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Article
March 1981

Munchausen Syndrome by Proxy

Author Affiliations

Program in Infectious Diseases and Clinical Microbiology The University of Texas Texas Medical Center Houston, TX 77025

Am J Dis Child. 1981;135(3):288-289. doi:10.1001/archpedi.1981.02130270080034
Abstract

Sir.—The report by Paperny et al (Journal 1980;134:794-795) described a teenage girl who was hospitalized 23 times for numerous medical problems, including recurrent septic arthritis. These episodes eventually were found to be self-induced and she was categorized as having Munchausen syndrome. A recent clinicopathologic exercise1 described a 40-year-old woman with Munchausen syndrome manifested by intermittent polymicrobial bacteremia and fever due to self-injection of bacteriologically contaminated material. The intentional injection of contaminated material into others or oneself is recognized in adults1-3; however, the extent of this abhorrent behavior in children is unknown. In younger pediatric patients, due to the age and lack of necessary medical knowledge, inoculation of contaminated material is not self-inflicted, but represents a bizarre form of child abuse.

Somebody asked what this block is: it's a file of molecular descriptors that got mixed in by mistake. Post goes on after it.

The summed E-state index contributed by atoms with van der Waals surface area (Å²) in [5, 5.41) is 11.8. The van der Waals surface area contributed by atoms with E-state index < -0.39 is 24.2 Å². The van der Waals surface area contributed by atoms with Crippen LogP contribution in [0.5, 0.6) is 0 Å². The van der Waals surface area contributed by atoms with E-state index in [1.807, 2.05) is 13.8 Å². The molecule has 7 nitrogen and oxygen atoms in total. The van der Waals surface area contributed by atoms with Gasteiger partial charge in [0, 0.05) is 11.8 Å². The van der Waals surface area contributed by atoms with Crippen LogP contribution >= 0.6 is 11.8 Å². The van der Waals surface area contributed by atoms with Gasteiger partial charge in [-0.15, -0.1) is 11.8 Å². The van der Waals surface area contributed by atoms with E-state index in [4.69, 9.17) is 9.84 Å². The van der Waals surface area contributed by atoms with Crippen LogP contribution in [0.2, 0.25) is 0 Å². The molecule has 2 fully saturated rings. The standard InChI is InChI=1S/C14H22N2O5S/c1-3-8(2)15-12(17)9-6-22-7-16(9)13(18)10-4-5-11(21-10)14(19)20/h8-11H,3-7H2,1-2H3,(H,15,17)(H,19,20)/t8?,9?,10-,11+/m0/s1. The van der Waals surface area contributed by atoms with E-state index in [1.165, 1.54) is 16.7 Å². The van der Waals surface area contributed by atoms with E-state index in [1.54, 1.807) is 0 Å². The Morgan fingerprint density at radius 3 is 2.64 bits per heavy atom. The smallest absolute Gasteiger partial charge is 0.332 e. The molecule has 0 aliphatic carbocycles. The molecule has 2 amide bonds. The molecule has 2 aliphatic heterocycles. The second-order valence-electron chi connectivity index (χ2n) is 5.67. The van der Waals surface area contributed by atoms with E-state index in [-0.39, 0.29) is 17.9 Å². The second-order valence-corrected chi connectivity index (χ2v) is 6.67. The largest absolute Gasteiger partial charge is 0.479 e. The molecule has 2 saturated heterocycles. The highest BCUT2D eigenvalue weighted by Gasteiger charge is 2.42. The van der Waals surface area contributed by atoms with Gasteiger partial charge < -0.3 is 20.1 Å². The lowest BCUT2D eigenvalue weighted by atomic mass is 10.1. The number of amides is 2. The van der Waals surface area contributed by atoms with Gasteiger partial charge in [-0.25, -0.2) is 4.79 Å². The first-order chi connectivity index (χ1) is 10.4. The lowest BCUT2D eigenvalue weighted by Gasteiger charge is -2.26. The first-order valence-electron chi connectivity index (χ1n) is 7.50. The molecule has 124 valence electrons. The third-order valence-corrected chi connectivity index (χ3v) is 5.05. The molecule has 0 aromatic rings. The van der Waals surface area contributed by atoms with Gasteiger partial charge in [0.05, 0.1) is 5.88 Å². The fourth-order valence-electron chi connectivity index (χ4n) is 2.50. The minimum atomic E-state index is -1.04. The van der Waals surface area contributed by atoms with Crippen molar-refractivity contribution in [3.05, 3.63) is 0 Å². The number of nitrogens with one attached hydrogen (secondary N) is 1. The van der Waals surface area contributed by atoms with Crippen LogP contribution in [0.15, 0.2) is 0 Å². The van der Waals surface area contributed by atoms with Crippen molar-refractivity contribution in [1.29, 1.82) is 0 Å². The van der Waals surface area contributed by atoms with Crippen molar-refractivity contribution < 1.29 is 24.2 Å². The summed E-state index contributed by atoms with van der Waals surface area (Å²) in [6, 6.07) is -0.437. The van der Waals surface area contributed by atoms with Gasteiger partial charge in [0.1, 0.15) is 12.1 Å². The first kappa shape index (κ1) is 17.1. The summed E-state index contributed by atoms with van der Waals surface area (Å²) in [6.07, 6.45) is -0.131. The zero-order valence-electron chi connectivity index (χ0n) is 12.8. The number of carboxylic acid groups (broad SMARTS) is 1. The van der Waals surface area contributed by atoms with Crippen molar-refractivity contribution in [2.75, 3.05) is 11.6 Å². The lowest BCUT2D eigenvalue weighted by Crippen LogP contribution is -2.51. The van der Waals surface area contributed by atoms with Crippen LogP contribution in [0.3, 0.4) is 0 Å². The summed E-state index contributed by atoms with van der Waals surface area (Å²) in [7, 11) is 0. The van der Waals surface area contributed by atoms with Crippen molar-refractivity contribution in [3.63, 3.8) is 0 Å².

Report of a Case.—A child, 4 years 8 months old, was hospitalized on numerous occasions for recurrent, severe infections complicated by a concurrent, secondary immune deficiency

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